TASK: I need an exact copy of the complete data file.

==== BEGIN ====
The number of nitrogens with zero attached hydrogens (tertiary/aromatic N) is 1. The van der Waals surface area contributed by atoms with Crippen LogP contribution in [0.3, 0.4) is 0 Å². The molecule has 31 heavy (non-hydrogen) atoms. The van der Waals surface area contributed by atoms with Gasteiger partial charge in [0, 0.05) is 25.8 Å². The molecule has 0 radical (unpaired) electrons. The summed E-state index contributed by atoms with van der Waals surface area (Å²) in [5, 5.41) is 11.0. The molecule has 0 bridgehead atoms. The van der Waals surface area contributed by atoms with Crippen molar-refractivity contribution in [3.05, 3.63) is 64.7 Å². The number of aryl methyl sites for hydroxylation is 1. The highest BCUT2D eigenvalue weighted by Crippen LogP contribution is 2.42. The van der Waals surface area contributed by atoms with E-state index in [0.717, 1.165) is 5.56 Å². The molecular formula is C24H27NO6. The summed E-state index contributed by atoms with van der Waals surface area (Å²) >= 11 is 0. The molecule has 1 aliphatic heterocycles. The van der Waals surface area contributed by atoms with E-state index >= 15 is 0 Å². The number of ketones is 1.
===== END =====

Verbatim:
The number of nitrogens with zero attached hydrogens (tertiary/aromatic N) is 1. The van der Waals surface area contributed by atoms with Crippen LogP contribution in [0.3, 0.4) is 0 Å². The molecule has 31 heavy (non-hydrogen) atoms. The van der Waals surface area contributed by atoms with Gasteiger partial charge in [0, 0.05) is 25.8 Å². The molecule has 0 radical (unpaired) electrons. The summed E-state index contributed by atoms with van der Waals surface area (Å²) in [5, 5.41) is 11.0. The molecule has 0 bridgehead atoms. The van der Waals surface area contributed by atoms with Crippen molar-refractivity contribution in [3.05, 3.63) is 64.7 Å². The number of aryl methyl sites for hydroxylation is 1. The highest BCUT2D eigenvalue weighted by Crippen LogP contribution is 2.42. The van der Waals surface area contributed by atoms with E-state index in [0.717, 1.165) is 5.56 Å². The molecular formula is C24H27NO6. The summed E-state index contributed by atoms with van der Waals surface area (Å²) >= 11 is 0. The molecule has 1 aliphatic heterocycles. The van der Waals surface area contributed by atoms with E-state index >= 15 is 0 Å². The number of ketones is 1.